Here’s how that works. Utilities have to build their power plants for peak electrical use, which normally happens during the day – and all of us pay a portion of that infrastructure cost. But most EV drivers charge at night in preparation for the next morning’s drive, and night is when other electrical demands are low and power plants have excess capacity. So by charging their cars at night, EV drivers help utilities pay down their fixed costs. A study by a national consulting firm found that every EV on the road drives down the total electricity costs paid by other customers by $650 — and by 2030, ratepayers could be saving $70 million per year! The same study found that high levels of EV adoption would lead to total net economic benefits across Colorado of $43 billion by 2050.
Despite all of these benefits, the state Senate recently voted in a party line vote to end the state electric vehicle tax credits (the House rejected this bill). Others have called for new fees on EVs, based on the argument that EV drivers don’t pay gas tax. But EV owners already pay an extra vehicle registration fee, that is designed to pay the same amount into the highway fund as a gasoline vehicle that is as efficient as an EV would pay. It doesn’t make sense to add even more fees at a time when EVs still make up a very small part of the market.
If we want to achieve all the benefits that EVs bring, we need to get a lot more on the road. Because Colorado has supported EVs with a tax credit and state investment in charging stations, the EV market here is one of the best in the country, with the sixth-highest market share of any state in 2017. Sales are growing by over 50 percent per year.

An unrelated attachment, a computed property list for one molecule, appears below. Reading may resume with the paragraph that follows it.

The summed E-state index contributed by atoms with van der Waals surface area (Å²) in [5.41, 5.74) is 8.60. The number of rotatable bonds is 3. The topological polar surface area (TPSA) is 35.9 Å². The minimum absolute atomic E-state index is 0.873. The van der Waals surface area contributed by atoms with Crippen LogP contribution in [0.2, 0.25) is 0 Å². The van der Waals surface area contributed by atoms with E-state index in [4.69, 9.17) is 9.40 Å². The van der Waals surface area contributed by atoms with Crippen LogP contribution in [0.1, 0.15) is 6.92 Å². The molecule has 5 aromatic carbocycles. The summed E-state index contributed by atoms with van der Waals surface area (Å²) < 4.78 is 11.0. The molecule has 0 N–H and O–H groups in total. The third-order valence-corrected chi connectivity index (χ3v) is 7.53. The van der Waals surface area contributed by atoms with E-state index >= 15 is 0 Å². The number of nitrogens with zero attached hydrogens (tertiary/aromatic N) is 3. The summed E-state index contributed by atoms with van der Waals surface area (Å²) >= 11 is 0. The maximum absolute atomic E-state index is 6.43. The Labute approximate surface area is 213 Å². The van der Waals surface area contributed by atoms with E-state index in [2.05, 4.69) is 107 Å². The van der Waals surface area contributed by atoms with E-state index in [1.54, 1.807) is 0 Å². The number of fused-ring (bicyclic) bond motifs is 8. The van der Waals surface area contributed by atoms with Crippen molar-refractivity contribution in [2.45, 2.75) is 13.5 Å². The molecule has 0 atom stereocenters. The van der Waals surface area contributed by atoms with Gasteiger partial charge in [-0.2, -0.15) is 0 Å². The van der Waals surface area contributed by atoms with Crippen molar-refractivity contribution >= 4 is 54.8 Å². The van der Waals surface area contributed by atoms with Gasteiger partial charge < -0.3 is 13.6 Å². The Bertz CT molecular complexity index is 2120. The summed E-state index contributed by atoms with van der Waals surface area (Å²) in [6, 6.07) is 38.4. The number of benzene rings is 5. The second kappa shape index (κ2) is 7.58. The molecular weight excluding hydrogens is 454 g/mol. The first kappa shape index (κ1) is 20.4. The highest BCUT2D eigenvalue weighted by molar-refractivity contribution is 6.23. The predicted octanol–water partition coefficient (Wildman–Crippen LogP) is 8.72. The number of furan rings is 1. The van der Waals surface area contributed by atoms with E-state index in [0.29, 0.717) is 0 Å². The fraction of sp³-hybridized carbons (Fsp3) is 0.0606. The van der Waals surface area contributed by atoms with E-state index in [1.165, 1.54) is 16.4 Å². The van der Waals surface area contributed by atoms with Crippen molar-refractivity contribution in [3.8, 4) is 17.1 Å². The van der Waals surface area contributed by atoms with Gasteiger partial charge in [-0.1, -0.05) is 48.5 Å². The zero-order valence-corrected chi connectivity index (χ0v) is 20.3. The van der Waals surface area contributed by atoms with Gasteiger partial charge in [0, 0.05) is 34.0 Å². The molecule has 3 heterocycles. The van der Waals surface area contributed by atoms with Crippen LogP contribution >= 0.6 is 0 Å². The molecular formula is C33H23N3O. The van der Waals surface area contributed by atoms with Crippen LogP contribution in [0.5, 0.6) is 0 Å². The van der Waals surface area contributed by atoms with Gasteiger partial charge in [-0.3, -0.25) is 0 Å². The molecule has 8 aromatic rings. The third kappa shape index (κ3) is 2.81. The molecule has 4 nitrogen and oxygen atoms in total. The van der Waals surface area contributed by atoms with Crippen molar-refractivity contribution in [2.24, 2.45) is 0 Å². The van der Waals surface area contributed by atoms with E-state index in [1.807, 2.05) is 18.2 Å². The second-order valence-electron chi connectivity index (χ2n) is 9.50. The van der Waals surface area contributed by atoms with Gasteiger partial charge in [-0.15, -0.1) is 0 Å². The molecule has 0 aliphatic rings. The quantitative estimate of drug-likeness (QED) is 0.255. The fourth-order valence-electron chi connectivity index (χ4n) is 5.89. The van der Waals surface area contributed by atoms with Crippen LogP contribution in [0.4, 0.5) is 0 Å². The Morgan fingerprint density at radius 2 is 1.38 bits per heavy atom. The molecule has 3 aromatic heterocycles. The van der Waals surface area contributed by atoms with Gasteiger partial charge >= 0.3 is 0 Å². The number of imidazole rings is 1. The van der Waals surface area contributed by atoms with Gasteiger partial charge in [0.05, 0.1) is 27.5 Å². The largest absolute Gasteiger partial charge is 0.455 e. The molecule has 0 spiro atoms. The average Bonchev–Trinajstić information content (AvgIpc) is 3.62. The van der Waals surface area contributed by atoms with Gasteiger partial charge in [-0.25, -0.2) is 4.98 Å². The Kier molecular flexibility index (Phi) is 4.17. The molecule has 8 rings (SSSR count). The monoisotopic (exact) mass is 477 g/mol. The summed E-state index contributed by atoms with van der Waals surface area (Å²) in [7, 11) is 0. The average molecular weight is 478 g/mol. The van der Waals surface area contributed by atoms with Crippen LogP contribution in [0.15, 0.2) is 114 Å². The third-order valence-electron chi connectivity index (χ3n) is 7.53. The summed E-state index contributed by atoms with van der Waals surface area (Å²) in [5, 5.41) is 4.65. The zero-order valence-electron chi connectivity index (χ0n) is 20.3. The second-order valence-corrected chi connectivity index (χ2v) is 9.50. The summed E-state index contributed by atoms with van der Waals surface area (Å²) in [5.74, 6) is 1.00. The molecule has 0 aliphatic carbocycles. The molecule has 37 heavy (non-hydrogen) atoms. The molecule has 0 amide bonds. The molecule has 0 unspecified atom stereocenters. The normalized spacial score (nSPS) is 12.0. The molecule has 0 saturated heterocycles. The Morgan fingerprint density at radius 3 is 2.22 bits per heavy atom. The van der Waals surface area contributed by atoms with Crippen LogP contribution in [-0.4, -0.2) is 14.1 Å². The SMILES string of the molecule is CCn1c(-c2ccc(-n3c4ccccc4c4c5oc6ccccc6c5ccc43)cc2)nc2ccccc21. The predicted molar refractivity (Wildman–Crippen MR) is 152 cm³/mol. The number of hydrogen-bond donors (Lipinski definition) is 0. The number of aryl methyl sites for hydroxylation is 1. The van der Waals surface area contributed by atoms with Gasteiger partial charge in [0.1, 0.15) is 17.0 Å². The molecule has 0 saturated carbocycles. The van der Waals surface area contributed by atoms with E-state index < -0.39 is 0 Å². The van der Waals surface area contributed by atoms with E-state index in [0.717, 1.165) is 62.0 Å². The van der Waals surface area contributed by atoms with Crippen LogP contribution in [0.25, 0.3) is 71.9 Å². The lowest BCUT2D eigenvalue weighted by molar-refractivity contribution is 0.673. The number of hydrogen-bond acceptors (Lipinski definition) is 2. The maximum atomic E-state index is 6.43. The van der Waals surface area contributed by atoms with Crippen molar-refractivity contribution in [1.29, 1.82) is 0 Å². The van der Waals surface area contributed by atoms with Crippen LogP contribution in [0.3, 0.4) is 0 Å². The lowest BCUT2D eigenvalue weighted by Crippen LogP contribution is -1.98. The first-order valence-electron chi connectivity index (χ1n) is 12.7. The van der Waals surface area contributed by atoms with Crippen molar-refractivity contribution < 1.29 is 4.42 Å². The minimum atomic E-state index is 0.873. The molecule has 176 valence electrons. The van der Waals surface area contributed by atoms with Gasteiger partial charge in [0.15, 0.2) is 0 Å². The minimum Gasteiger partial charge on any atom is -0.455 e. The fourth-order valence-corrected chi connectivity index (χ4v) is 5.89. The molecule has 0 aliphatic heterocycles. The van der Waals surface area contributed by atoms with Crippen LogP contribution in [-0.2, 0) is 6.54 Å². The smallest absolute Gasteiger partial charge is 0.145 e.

FromColorado Public Radio (Nathan Heffel). Click through to listen to the interview:
A new book puts the Gold King Mine spill within the long history of mining and pollution in Southwest Colorado.
Jonathan Thompson will be at the Book Bar tonight. I wonder if Denver is a bit of a shock to his system even though he’s a sixth-generation Coloradan?
I am so happy to finally get to finally meet Jonathan. His new book, River of Lost Souls, is an important read. Understanding the industrialization of our state over the years will help us chart a less destructive course.
I loved the passages where Jonathan reminisces about spending time around the Four Corners and in the San Juans. He transports you to those times in your life spent next to the river or exploring what sights the land has to offer. He connects you to the Four Corners in a way that only a son of the San Juans could.
Prices for solar, wind, and battery storage are dropping so rapidly that renewables are increasingly squeezing out all forms of fossil fuel power, including natural gas.
The cost of new solar plants dropped 20 percent over the past 12 months, while onshore wind prices dropped 12 percent, according to the latest Bloomberg New Energy Finance (BNEF) report. Since 2010, the prices for lithium-ion batteries — crucial to energy storage — have plummeted a stunning 79 percent.
“The economic case for building new coal and gas capacity is crumbling,” as BNEF’s chief of energy economics, Elena Giannakopoulou, told Bloomberg.
At the same time, solar and wind plants — which are increasingly being built with battery storage — are eating into the utilization of existing coal and gas plants, making them far less profitable. For instance, the super-efficient combined-cycle gas turbine (CCGT) plants that have been popular in recent decades, were designed to be used at full power between 60 percent and 90 percent of the time.
But their actual utilization rate (also called the “capacity factor”) has been plummeting in recent years, and is now close to a mere 20 percent in countries as diverse as China, Germany, and India.
Newly released documents show that locals had little voice in monument decisions.